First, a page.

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Xbox 360 Slim Review

Xbox 360 Slim Review

UK RRP (as reviewed): £199.99 (incl. VAT)
US RRP (as reviewed): $299.99 (excl. Tax)
UK Release Date: July 16th, 2010

The first thing to say about the Xbox 360 Slim is that the title is a bit of a misnomer. Really, it should be called the Xbox 360 Short, because the first thing anyone notices about it is that it isn’t actually much slimmer than any previous models – though it is shorter when stood on it’s end.

And if we're being really pedantic, given that the official designation for the machine we're calling Slim is ‘Xbox 360 S’, renaming is as the ‘Short’ makes just as much sense.

Even then, while the new Xbox 360 is noticeably shorter than the off-white original, there still isn’t all that much in it – not enough to indicate a dramatic redesign, anyway. Stood on its end, the Slim model measures 270 x 260 x 78mm (H x D x W) by our measurements. By comparison, ye olde Xbox 360 Premium measured 305 x 260 x 82mm.

Xbox 360 Slim Review Xbox 360 Slim Review
The Xbox 360 S or 'Slim'

So, it’s roughly half a centimetre slimmer and three and a half centimetres shorter, by our reckoning. That’s not a trimming to be sniffed at, but it does bear pointing out that the Slim isn’t to the Premium as the Macbook Air was to a G4.

Most of the space has been saved by a single design too, namely shifting the Xbox 360 hard drive so that it no longer sits bulkily on top of the console in that ludicrously over-sized grey enclosure. The new Xbox 360 Slim hard drives are much more modest in physical size, measuring just 105 x 20 x 75mm to the older model’s 195 x 24 x 79mm. The new drives also swap the old bespoke connection for a standard SATA port too, though we don’t imagine that’ll make it any more possible to use a standard laptop drive in an Xbox 360 Slim. Custom file formats and the like will still form a barrier.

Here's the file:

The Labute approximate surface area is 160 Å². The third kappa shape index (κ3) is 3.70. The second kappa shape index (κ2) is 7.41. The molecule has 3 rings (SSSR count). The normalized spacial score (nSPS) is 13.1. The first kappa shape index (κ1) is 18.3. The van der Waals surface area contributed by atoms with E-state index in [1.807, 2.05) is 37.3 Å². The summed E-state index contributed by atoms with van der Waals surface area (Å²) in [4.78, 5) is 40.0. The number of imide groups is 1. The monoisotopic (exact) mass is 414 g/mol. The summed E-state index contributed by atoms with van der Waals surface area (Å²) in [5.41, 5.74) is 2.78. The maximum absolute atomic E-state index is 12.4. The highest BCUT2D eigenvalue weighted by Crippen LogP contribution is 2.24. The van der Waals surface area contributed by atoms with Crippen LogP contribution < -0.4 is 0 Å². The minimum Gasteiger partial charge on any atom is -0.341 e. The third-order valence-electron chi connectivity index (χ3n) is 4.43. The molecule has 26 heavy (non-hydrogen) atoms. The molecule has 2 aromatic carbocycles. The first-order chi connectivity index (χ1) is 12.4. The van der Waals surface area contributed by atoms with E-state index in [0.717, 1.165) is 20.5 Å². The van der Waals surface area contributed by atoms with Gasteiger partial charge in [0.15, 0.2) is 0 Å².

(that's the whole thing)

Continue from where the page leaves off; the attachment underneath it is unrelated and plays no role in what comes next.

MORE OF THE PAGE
The hard drive for the Xbox 360 Slim no longer slots on top of the console either, but slots inside the main body instead. A hidden button on the bottom end of the Xbox 360 Slim causes a section to drop away, revealing a space for the HDD to be slotted in. The new Xbox comes with a 250GB hard disk - the same capacity as the Xbox 360 Elite bundle had - as standard.

Xbox 360 Slim Review
The new Xbox 360 hard drive

Speaking of which, when you buy the Xbox 360 Slim you also get a single black, wireless controller, a wired headset and a composite video cable. While there's no HDMI cable in the box, the Slim does have HDMI output. Microsoft have finally addressed the 360's lack of WiFi, integrating 802.11 b/g/n wireless networking.

On the other hand, the Xbox 360 Slim has lost some connections too, though not any functions. The old memory card ports have been swapped for two extra USB 2.0 ports, which makes sense given that a recent Xbox 360 firmware update added USB storage to the console. There are now five USB 2.0 ports on the Xbox 360 Slim in total (two more than previous versions); three on the back, two on the front under a hinged panel.

Interestingly, the Xbox 360 Slim also has a new port especially for Kinect, Microsoft’s upcoming camera-based motion sensor controller. This port will provide power to the Kinect sensor when it launches, meaning that Xbox 360 Slim owners won’t have to use a separate power source for Kinect. Owners of older Xbox 360 models will still be able to use Kinect, but will have to use a separate power lead which is expected to be bundled with Kinect when it finally hits shelves.